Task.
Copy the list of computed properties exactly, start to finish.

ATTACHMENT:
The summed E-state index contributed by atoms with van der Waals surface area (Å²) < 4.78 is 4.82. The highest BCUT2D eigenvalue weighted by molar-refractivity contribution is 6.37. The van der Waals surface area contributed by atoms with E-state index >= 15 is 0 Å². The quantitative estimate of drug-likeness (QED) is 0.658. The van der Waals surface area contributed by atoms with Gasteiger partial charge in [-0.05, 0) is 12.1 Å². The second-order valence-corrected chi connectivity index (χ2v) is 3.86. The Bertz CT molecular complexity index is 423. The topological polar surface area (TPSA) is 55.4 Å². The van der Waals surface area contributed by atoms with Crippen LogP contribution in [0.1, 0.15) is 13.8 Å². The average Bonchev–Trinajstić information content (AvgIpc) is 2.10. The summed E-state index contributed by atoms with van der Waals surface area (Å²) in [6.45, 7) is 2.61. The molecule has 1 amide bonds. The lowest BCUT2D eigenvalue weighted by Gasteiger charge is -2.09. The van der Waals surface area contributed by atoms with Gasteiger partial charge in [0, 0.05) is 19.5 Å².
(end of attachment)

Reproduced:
The summed E-state index contributed by atoms with van der Waals surface area (Å²) < 4.78 is 4.82. The highest BCUT2D eigenvalue weighted by molar-refractivity contribution is 6.37. The van der Waals surface area contributed by atoms with E-state index >= 15 is 0 Å². The quantitative estimate of drug-likeness (QED) is 0.658. The van der Waals surface area contributed by atoms with Gasteiger partial charge in [-0.05, 0) is 12.1 Å². The second-order valence-corrected chi connectivity index (χ2v) is 3.86. The Bertz CT molecular complexity index is 423. The topological polar surface area (TPSA) is 55.4 Å². The van der Waals surface area contributed by atoms with Crippen LogP contribution in [0.1, 0.15) is 13.8 Å². The average Bonchev–Trinajstić information content (AvgIpc) is 2.10. The summed E-state index contributed by atoms with van der Waals surface area (Å²) in [6.45, 7) is 2.61. The molecule has 1 amide bonds. The lowest BCUT2D eigenvalue weighted by Gasteiger charge is -2.09. The van der Waals surface area contributed by atoms with Gasteiger partial charge in [0, 0.05) is 19.5 Å².